So, let’s take a look at this story in some more detail. Last year, I went to see Disney’s live action version of Beauty and the Beast. Towards the end of the story, the last petal falls from the rose. The beast seems to die, and all of the talking furniture becomes real furniture, instead of turning back into the servants like they would have if the curse had been lifted. And as this moment of the curse becoming permanent seemed to go on for a few beats too many, I sat on the edge of my seat, saying to myself, “Come on, Disney, you’re all about happy endings. Let’s get on with it already.” And, in the end, the curse is lifted, as we expect it to be. But the reason I thought about that moment when all hope seemed to be lost as I was preparing for today’s sermon is this: I wonder if this is the kind of thing that Mary and Martha felt as they watched their brother Lazarus become ill. As his illness worsened and Lazarus grew closer to death, I can see them hopefully, then desperately, watching the door to their house, expecting Jesus to come in at any moment and heal Lazarus. After all, Jesus had healed a lot of other people whom he barely knew. Why shouldn’t he come and heal Lazarus, whom he knew and loved? And then, as the spirit of life slowly leaves Lazarus, and Jesus doesn’t come, the last spark of hope is extinguished. Lazarus is dead, and even though Jesus can do many extraordinary things, the sisters clearly are not expecting Jesus to be able to raise the dead.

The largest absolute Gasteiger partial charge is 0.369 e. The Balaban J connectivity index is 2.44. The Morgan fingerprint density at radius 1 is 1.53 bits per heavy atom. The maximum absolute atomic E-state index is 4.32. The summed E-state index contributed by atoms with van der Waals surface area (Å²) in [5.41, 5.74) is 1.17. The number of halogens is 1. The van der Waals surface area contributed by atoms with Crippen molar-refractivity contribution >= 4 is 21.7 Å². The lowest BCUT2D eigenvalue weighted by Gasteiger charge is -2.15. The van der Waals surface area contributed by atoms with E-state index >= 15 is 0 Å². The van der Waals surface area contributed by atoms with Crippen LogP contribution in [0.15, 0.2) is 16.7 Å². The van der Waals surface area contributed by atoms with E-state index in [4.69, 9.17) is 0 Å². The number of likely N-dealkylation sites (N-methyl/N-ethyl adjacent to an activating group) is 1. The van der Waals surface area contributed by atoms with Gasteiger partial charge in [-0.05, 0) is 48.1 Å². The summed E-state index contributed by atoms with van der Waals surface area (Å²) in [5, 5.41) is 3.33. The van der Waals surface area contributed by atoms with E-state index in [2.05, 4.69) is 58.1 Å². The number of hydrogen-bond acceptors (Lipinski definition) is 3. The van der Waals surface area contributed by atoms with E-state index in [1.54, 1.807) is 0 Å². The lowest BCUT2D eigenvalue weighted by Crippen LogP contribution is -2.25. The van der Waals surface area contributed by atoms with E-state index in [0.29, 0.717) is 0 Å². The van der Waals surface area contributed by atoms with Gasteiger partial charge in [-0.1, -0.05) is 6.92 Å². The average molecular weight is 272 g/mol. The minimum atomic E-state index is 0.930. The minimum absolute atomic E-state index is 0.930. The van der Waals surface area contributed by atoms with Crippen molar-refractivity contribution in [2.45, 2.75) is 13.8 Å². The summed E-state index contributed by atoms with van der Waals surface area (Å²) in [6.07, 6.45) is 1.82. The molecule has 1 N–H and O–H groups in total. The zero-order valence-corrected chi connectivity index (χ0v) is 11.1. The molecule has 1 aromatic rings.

I think that we have all experienced these emotions at one time or another. We have been there with Martha, who looks at Jesus and says, “Lord, if you had been here, my brother would not have died.” We have been at funerals where we have heard the preacher say that our loved one will rise again on the last day, and we know, in our minds, that this is correct theology, and our minds trust that theology, but it doesn’t really help when we are in the midst of our grief and we are crying out from the raw pain of acknowledging that the one whom we loved is dead, and we will never see that person again in our life. And, like Mary, we have all been in a place where we throw ourselves at Jesus’ feet, say to him, “Lord, if you had been here, my brother would not have died,” and then weep uncontrollably. This is the reason that today’s story still speaks to us: we look back at this 1st century family, a family who believed Jesus could heal their brother if he would just come, and we know that their emotions are still our emotions so many centuries later. For all of our modern technological advancements, we have still not been able to conquer death. And the feelings that surround the death of someone we love are still the same down through all the years and in different areas of the world.